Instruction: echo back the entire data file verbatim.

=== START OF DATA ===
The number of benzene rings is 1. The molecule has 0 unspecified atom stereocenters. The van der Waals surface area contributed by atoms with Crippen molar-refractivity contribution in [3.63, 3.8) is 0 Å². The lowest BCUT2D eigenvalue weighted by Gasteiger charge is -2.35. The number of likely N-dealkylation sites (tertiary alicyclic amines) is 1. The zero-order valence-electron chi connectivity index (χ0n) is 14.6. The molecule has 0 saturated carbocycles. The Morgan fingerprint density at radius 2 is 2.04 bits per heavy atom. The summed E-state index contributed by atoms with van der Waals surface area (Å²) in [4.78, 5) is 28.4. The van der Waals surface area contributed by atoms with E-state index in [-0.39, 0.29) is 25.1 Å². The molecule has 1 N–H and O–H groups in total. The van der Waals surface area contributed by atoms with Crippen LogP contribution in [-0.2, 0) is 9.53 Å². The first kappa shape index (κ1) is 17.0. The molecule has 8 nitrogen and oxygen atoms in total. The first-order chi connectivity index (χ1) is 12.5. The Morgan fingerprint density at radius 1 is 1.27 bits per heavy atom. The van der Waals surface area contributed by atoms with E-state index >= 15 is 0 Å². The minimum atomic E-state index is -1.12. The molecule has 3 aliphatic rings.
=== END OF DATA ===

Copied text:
The number of benzene rings is 1. The molecule has 0 unspecified atom stereocenters. The van der Waals surface area contributed by atoms with Crippen molar-refractivity contribution in [3.63, 3.8) is 0 Å². The lowest BCUT2D eigenvalue weighted by Gasteiger charge is -2.35. The number of likely N-dealkylation sites (tertiary alicyclic amines) is 1. The zero-order valence-electron chi connectivity index (χ0n) is 14.6. The molecule has 0 saturated carbocycles. The Morgan fingerprint density at radius 2 is 2.04 bits per heavy atom. The summed E-state index contributed by atoms with van der Waals surface area (Å²) in [4.78, 5) is 28.4. The van der Waals surface area contributed by atoms with E-state index in [-0.39, 0.29) is 25.1 Å². The molecule has 1 N–H and O–H groups in total. The van der Waals surface area contributed by atoms with Crippen LogP contribution in [-0.2, 0) is 9.53 Å². The first kappa shape index (κ1) is 17.0. The molecule has 8 nitrogen and oxygen atoms in total. The first-order chi connectivity index (χ1) is 12.5. The Morgan fingerprint density at radius 1 is 1.27 bits per heavy atom. The van der Waals surface area contributed by atoms with E-state index >= 15 is 0 Å². The minimum atomic E-state index is -1.12. The molecule has 3 aliphatic rings.